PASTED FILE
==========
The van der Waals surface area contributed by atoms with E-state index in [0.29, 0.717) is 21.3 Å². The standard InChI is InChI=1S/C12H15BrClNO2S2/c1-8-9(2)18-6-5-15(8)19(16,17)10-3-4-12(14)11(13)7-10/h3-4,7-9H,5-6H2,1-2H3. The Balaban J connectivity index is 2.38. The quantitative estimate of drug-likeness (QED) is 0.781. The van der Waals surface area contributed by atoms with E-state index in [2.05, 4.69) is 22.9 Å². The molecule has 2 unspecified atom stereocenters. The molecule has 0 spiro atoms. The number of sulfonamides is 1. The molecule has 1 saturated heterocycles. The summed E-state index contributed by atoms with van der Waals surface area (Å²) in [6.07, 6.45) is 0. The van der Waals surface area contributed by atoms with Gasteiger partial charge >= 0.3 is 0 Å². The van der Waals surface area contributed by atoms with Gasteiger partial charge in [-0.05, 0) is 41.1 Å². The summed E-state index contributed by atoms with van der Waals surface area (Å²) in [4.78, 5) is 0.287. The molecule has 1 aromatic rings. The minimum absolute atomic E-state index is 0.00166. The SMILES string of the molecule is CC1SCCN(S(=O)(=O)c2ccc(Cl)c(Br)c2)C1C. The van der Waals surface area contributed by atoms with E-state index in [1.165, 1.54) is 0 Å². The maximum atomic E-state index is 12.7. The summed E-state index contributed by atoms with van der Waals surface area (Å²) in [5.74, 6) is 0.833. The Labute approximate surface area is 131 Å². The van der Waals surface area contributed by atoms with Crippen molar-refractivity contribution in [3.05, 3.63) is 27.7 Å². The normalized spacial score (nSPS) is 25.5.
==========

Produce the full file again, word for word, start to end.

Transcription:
The van der Waals surface area contributed by atoms with E-state index in [0.29, 0.717) is 21.3 Å². The standard InChI is InChI=1S/C12H15BrClNO2S2/c1-8-9(2)18-6-5-15(8)19(16,17)10-3-4-12(14)11(13)7-10/h3-4,7-9H,5-6H2,1-2H3. The Balaban J connectivity index is 2.38. The quantitative estimate of drug-likeness (QED) is 0.781. The van der Waals surface area contributed by atoms with E-state index in [2.05, 4.69) is 22.9 Å². The molecule has 2 unspecified atom stereocenters. The molecule has 0 spiro atoms. The number of sulfonamides is 1. The molecule has 1 saturated heterocycles. The summed E-state index contributed by atoms with van der Waals surface area (Å²) in [6.07, 6.45) is 0. The van der Waals surface area contributed by atoms with Gasteiger partial charge >= 0.3 is 0 Å². The van der Waals surface area contributed by atoms with Gasteiger partial charge in [-0.05, 0) is 41.1 Å². The summed E-state index contributed by atoms with van der Waals surface area (Å²) in [4.78, 5) is 0.287. The molecule has 1 aromatic rings. The minimum absolute atomic E-state index is 0.00166. The SMILES string of the molecule is CC1SCCN(S(=O)(=O)c2ccc(Cl)c(Br)c2)C1C. The van der Waals surface area contributed by atoms with E-state index in [1.165, 1.54) is 0 Å². The maximum atomic E-state index is 12.7. The summed E-state index contributed by atoms with van der Waals surface area (Å²) in [5.74, 6) is 0.833. The Labute approximate surface area is 131 Å². The van der Waals surface area contributed by atoms with Crippen molar-refractivity contribution in [3.05, 3.63) is 27.7 Å². The normalized spacial score (nSPS) is 25.5.